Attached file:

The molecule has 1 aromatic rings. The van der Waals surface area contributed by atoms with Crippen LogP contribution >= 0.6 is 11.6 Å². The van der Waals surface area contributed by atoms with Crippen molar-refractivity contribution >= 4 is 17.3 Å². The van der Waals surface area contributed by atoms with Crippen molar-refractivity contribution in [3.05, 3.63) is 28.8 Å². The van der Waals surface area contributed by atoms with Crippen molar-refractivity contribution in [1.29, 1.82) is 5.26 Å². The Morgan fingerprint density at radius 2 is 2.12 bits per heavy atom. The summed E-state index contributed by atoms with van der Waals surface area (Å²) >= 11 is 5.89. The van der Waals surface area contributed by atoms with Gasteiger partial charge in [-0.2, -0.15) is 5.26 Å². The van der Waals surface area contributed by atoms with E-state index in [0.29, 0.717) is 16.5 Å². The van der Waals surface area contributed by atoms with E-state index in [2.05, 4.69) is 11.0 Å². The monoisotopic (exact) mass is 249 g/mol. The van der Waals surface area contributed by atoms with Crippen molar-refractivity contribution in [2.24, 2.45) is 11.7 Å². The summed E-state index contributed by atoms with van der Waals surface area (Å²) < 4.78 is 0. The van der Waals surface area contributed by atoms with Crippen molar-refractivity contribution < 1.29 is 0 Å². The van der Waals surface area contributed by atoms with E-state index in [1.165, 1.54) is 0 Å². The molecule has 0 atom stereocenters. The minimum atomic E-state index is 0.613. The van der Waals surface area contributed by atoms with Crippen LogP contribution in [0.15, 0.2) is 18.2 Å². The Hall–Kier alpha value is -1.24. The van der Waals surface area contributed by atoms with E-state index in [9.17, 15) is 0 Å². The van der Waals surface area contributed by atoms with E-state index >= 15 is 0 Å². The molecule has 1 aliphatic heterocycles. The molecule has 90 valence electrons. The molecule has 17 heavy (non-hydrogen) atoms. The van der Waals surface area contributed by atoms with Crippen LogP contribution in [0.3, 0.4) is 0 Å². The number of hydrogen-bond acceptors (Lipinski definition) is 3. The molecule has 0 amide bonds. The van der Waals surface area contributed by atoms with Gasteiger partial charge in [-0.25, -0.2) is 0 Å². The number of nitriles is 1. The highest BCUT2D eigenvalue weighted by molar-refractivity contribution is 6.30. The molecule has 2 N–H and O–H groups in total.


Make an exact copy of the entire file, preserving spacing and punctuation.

The molecule has 1 aromatic rings. The van der Waals surface area contributed by atoms with Crippen LogP contribution >= 0.6 is 11.6 Å². The van der Waals surface area contributed by atoms with Crippen molar-refractivity contribution >= 4 is 17.3 Å². The van der Waals surface area contributed by atoms with Crippen molar-refractivity contribution in [3.05, 3.63) is 28.8 Å². The van der Waals surface area contributed by atoms with Crippen molar-refractivity contribution in [1.29, 1.82) is 5.26 Å². The Morgan fingerprint density at radius 2 is 2.12 bits per heavy atom. The summed E-state index contributed by atoms with van der Waals surface area (Å²) >= 11 is 5.89. The van der Waals surface area contributed by atoms with Gasteiger partial charge in [-0.2, -0.15) is 5.26 Å². The van der Waals surface area contributed by atoms with E-state index in [0.29, 0.717) is 16.5 Å². The van der Waals surface area contributed by atoms with E-state index in [2.05, 4.69) is 11.0 Å². The monoisotopic (exact) mass is 249 g/mol. The van der Waals surface area contributed by atoms with Crippen molar-refractivity contribution in [2.24, 2.45) is 11.7 Å². The summed E-state index contributed by atoms with van der Waals surface area (Å²) < 4.78 is 0. The van der Waals surface area contributed by atoms with Crippen molar-refractivity contribution < 1.29 is 0 Å². The van der Waals surface area contributed by atoms with E-state index in [1.165, 1.54) is 0 Å². The molecule has 0 atom stereocenters. The minimum atomic E-state index is 0.613. The van der Waals surface area contributed by atoms with Crippen LogP contribution in [0.15, 0.2) is 18.2 Å². The Hall–Kier alpha value is -1.24. The van der Waals surface area contributed by atoms with E-state index in [9.17, 15) is 0 Å². The van der Waals surface area contributed by atoms with E-state index >= 15 is 0 Å². The molecule has 1 aliphatic heterocycles. The molecule has 90 valence electrons. The molecule has 17 heavy (non-hydrogen) atoms. The van der Waals surface area contributed by atoms with Crippen LogP contribution in [0.3, 0.4) is 0 Å². The number of hydrogen-bond acceptors (Lipinski definition) is 3. The molecule has 0 amide bonds. The van der Waals surface area contributed by atoms with Gasteiger partial charge in [-0.25, -0.2) is 0 Å². The number of nitriles is 1. The highest BCUT2D eigenvalue weighted by molar-refractivity contribution is 6.30. The molecule has 2 N–H and O–H groups in total.